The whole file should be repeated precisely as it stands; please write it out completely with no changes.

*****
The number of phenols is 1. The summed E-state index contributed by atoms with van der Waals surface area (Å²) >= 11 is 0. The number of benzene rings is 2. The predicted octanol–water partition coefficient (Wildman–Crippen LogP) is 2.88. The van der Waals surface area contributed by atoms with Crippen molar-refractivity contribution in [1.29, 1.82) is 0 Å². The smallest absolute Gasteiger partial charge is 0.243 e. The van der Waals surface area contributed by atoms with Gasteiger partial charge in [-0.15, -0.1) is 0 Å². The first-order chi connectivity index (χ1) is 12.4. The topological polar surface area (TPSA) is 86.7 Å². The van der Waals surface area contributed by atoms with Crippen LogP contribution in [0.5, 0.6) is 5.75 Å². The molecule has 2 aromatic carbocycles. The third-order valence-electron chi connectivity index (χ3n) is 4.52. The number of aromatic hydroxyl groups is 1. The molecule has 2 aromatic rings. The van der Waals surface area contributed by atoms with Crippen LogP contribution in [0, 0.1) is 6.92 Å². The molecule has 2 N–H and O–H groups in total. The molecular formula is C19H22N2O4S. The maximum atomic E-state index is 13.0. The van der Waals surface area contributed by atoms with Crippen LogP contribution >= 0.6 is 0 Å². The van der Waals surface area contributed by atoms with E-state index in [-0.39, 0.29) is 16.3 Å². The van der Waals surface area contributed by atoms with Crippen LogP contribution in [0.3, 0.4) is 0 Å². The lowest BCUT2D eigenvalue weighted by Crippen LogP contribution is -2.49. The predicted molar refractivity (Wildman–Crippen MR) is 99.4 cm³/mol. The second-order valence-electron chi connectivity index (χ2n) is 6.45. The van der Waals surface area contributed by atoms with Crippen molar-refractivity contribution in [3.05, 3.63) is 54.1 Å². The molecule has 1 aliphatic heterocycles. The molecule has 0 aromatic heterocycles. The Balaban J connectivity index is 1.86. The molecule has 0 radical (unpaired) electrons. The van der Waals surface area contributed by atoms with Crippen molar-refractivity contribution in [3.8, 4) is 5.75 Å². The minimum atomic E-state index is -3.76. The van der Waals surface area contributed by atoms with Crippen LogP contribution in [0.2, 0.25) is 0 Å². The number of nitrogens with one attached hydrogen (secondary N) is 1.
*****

The number of phenols is 1. The summed E-state index contributed by atoms with van der Waals surface area (Å²) >= 11 is 0. The number of benzene rings is 2. The predicted octanol–water partition coefficient (Wildman–Crippen LogP) is 2.88. The van der Waals surface area contributed by atoms with Crippen molar-refractivity contribution in [1.29, 1.82) is 0 Å². The smallest absolute Gasteiger partial charge is 0.243 e. The van der Waals surface area contributed by atoms with Gasteiger partial charge in [-0.15, -0.1) is 0 Å². The first-order chi connectivity index (χ1) is 12.4. The topological polar surface area (TPSA) is 86.7 Å². The van der Waals surface area contributed by atoms with Crippen LogP contribution in [0.5, 0.6) is 5.75 Å². The molecule has 2 aromatic carbocycles. The third-order valence-electron chi connectivity index (χ3n) is 4.52. The number of aromatic hydroxyl groups is 1. The molecule has 2 aromatic rings. The van der Waals surface area contributed by atoms with Crippen LogP contribution in [0, 0.1) is 6.92 Å². The molecule has 2 N–H and O–H groups in total. The molecular formula is C19H22N2O4S. The maximum atomic E-state index is 13.0. The van der Waals surface area contributed by atoms with Crippen LogP contribution >= 0.6 is 0 Å². The van der Waals surface area contributed by atoms with E-state index in [-0.39, 0.29) is 16.3 Å². The van der Waals surface area contributed by atoms with Crippen LogP contribution in [0.3, 0.4) is 0 Å². The lowest BCUT2D eigenvalue weighted by Crippen LogP contribution is -2.49. The predicted molar refractivity (Wildman–Crippen MR) is 99.4 cm³/mol. The second-order valence-electron chi connectivity index (χ2n) is 6.45. The van der Waals surface area contributed by atoms with Crippen molar-refractivity contribution in [3.05, 3.63) is 54.1 Å². The molecule has 1 aliphatic heterocycles. The molecule has 0 aromatic heterocycles. The Balaban J connectivity index is 1.86. The molecule has 0 radical (unpaired) electrons. The van der Waals surface area contributed by atoms with Crippen molar-refractivity contribution in [3.8, 4) is 5.75 Å². The minimum atomic E-state index is -3.76. The van der Waals surface area contributed by atoms with Crippen LogP contribution in [0.2, 0.25) is 0 Å². The number of nitrogens with one attached hydrogen (secondary N) is 1.